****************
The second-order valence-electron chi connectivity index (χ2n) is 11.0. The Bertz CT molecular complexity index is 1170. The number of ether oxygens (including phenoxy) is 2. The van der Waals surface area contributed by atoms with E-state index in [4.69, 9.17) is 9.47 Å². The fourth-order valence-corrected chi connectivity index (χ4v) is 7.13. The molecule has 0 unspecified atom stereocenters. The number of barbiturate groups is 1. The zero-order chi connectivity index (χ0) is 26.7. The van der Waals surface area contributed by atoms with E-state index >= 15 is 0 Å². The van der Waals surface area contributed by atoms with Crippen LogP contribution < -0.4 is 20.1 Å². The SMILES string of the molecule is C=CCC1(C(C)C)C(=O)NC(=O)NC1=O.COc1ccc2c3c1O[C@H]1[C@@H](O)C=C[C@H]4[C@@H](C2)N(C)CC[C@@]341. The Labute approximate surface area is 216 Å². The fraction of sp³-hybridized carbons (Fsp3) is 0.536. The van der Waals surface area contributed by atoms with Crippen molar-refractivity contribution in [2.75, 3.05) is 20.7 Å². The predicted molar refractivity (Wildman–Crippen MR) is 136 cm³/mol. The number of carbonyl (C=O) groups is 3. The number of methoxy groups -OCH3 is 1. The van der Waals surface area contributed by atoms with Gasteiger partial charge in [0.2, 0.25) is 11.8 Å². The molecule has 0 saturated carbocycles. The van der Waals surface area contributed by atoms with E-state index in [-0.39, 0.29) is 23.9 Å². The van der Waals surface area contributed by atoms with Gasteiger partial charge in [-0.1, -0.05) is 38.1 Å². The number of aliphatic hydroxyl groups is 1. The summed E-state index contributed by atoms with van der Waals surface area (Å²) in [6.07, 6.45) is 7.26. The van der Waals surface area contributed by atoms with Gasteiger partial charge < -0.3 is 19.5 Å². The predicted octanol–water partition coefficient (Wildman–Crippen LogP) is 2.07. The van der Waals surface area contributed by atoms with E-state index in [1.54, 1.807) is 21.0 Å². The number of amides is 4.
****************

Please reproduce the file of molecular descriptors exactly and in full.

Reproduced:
The second-order valence-electron chi connectivity index (χ2n) is 11.0. The Bertz CT molecular complexity index is 1170. The number of ether oxygens (including phenoxy) is 2. The van der Waals surface area contributed by atoms with E-state index in [4.69, 9.17) is 9.47 Å². The fourth-order valence-corrected chi connectivity index (χ4v) is 7.13. The molecule has 0 unspecified atom stereocenters. The number of barbiturate groups is 1. The zero-order chi connectivity index (χ0) is 26.7. The van der Waals surface area contributed by atoms with E-state index >= 15 is 0 Å². The van der Waals surface area contributed by atoms with Crippen LogP contribution < -0.4 is 20.1 Å². The SMILES string of the molecule is C=CCC1(C(C)C)C(=O)NC(=O)NC1=O.COc1ccc2c3c1O[C@H]1[C@@H](O)C=C[C@H]4[C@@H](C2)N(C)CC[C@@]341. The Labute approximate surface area is 216 Å². The fraction of sp³-hybridized carbons (Fsp3) is 0.536. The van der Waals surface area contributed by atoms with Crippen molar-refractivity contribution in [2.75, 3.05) is 20.7 Å². The predicted molar refractivity (Wildman–Crippen MR) is 136 cm³/mol. The number of carbonyl (C=O) groups is 3. The number of methoxy groups -OCH3 is 1. The van der Waals surface area contributed by atoms with Gasteiger partial charge in [0.2, 0.25) is 11.8 Å². The molecule has 0 saturated carbocycles. The van der Waals surface area contributed by atoms with E-state index in [-0.39, 0.29) is 23.9 Å². The van der Waals surface area contributed by atoms with Gasteiger partial charge in [-0.1, -0.05) is 38.1 Å². The number of aliphatic hydroxyl groups is 1. The summed E-state index contributed by atoms with van der Waals surface area (Å²) in [6.07, 6.45) is 7.26. The van der Waals surface area contributed by atoms with Gasteiger partial charge < -0.3 is 19.5 Å². The predicted octanol–water partition coefficient (Wildman–Crippen LogP) is 2.07. The van der Waals surface area contributed by atoms with E-state index in [1.54, 1.807) is 21.0 Å². The number of amides is 4.